According to the Catholic Catechism, any act (or omission) which “of itself or by intention, causes death in order to eliminate suffering constitutes a murder gravely contrary to the dignity of the human person and to the respect due to the living God, his Creator.”

Even if death is thought imminent, Catholic teaching maintains that ordinary care owed to a sick person cannot be legitimately interrupted in order to cause their death.

“We are stewards, not owners, of the life God has entrusted to us,” the Catechism affirms. “Suicide contradicts the natural inclination of the human being to preserve and perpetuate his life… It likewise offends love of neighbor because it unjustly breaks the ties of solidarity with family, nation and other human societies to which we continue to have obligations. Suicide is contrary to love for the living God.”

According to Neumayr, the students were quite engaged by Lanza’s presentation and asked many thoughtful questions. Ultimately they were motivated to take a stand in defense of human life.

First, Holy Rosary theology teachers introduced the topic to classes, allowing the students to discuss and debate.

“It was a good apologetics lesson for them, as many of them had never thought about it before,” said freshmen theology teacher Christina Forbes. “It was good for them to be exposed to this, as it may become more prevalent in the future. We had to discuss a good deal, because it’s a difficult topic, especially for ninth graders.”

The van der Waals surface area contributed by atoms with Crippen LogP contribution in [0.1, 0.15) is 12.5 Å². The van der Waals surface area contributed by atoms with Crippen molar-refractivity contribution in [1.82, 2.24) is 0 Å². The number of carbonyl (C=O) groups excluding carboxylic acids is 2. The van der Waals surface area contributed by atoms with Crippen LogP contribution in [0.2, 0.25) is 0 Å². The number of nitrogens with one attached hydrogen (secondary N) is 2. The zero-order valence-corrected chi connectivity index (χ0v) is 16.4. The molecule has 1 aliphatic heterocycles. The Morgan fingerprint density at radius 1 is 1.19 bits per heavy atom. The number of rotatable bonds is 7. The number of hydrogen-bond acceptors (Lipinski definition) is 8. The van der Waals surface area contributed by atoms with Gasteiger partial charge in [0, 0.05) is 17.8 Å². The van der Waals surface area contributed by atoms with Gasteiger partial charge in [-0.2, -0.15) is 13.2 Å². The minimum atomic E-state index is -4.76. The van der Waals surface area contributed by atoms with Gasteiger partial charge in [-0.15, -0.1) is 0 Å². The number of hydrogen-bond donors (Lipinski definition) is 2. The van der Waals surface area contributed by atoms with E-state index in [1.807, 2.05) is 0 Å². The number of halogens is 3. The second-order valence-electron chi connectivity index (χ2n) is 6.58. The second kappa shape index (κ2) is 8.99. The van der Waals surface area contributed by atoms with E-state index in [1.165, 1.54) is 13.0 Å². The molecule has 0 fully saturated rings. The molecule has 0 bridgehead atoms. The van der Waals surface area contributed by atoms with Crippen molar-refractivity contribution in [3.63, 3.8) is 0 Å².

Forbes said many students initially shied away from the topic due to its sensitive nature. Ultimately, however, most students came away believing that doctor-prescribed suicide is wrong, and they are better prepared to defend this position.

Following Lanza’s presentation and in-class discussions, each student wrote a letter to their local representative asking them to vote against HB 99.

Writing the letters demonstrated students understood how doctor-prescribed suicide violates the natural law, a concept that is critical to student’s classical, rhetorical formation at Holy Rosary. The students wrote individualized letters, each coming from a unique and personal perspective, while at the same time remaining rooted in natural law. The choice of whether to mail the letters was left to each student. All but a few sent them off, according to Neumayr.